Nominations are being accepted in both community and corporate categories until May 9 and the winners will be announced at the ITAC Chairs’ Dinner in Toronto on June 26. The nominees’ work highlighted in the submissions so far is impressive and truly making a difference in communities across the country.

Are you aware of a company or individual that might be worthy of a nomination? If so, please submit an online nomination form. A full set of guidelines and nomination criteria is available on the IT Hero Awards web site. We’re working to get media coverage for stand out nominees like Paul Gillespie and Dan Babineau, and could potentially promote outstanding work that is being done in your community to the media as well. Good luck to all of the deserving nominees and keep up the good work!

Where, oh where has Ottawa gone wrong?

By Leo Valiquette

There’s a very simple, and very valid, reason why Ottawa’s flow of venture capital has slowed to an occasional spurt, Celtic House’s Andrew Waitman told his audience at OCRI’s Technology Executive Breakfast yesterday morning.

The reason is that area companies haven’t proven themselves a good investment, if one takes stock of the new companies started since 1995 and tracks the results of the investment dollars that have been pumped into them.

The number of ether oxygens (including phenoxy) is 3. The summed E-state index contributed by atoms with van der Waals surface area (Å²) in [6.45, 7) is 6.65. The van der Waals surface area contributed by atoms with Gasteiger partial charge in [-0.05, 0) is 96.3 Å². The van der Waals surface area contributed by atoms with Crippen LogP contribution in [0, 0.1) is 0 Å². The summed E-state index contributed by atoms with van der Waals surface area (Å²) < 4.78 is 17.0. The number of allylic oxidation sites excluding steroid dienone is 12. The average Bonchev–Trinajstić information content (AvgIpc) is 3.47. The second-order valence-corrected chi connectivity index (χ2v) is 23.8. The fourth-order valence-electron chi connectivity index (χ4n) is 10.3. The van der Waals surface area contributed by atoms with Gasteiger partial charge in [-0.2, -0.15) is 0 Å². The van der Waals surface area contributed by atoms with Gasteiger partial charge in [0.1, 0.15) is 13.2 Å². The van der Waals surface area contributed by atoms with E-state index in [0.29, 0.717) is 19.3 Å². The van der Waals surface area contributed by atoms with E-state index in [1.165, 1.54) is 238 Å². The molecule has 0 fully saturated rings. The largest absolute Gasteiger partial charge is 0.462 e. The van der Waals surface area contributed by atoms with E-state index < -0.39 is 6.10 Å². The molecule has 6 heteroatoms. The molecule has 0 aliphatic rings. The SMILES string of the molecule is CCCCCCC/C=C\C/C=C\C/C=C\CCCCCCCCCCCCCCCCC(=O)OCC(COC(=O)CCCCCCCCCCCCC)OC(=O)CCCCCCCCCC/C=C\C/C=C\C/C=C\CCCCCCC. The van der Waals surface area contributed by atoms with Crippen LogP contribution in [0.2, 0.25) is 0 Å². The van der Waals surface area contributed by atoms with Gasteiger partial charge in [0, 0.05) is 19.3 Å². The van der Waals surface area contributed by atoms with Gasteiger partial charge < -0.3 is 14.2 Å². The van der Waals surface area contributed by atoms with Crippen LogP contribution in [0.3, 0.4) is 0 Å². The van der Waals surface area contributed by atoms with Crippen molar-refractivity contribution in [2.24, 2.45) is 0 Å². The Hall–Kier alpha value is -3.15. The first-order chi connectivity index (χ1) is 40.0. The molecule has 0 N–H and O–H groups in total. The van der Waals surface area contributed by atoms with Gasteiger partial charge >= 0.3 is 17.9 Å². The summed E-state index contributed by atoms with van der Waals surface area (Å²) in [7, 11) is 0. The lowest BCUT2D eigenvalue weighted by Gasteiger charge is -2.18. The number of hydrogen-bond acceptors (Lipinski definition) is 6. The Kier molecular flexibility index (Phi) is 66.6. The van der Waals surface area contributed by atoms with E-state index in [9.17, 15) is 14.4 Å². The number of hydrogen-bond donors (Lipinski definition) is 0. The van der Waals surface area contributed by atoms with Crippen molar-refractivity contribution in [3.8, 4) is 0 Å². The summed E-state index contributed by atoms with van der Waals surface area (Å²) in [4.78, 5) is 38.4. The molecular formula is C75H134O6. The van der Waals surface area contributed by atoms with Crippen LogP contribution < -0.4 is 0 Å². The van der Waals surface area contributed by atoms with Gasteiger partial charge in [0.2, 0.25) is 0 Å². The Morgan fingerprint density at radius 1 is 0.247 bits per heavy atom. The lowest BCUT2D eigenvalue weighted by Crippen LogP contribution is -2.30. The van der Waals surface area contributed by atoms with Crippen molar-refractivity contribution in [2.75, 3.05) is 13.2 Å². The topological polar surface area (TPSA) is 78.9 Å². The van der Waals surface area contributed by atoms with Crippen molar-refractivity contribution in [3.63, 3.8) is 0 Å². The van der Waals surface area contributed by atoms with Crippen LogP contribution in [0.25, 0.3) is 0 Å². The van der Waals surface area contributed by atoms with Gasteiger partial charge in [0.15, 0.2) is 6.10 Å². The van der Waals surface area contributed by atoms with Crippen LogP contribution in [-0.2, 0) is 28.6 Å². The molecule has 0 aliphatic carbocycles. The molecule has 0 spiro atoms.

While the managing partner of the local VC firm insisted he’s an optimist, since it’s impossible to persevere in his business otherwise, he nonetheless considers himself a frank fellow. Taking a frank look at the numbers demonstrated that the billions of dollars in VC pumped into the Ottawa area since the mid-1990s have failed to generate a single home-grown success story that has reached the $100-million revenue mark, his benchmark for being a mid-sized company. (He raised the bar to $250 million when talking about U.S. companies.) Never mind that none of them have gotten anywhere near the kind of returns that that level of investment should have returned to the VCs.

Now, while the erosion of deal flow may be simple enough to understand in theory, why the return on investment has been so poor is infinitely more complex, Waitman said. One of the obvious reasons is the irrational exuberance of the boom and how much of that cash was pumped into startups that proved to be utter flops. That tends to skew the statistics a bit. On the other hand, the region has plenty of strong and growing companies, many of whom have done just fine without any VC cash at all, so it’s not like Ottawa is utterly inept in terms of building and sustaining a vibrant tech economy.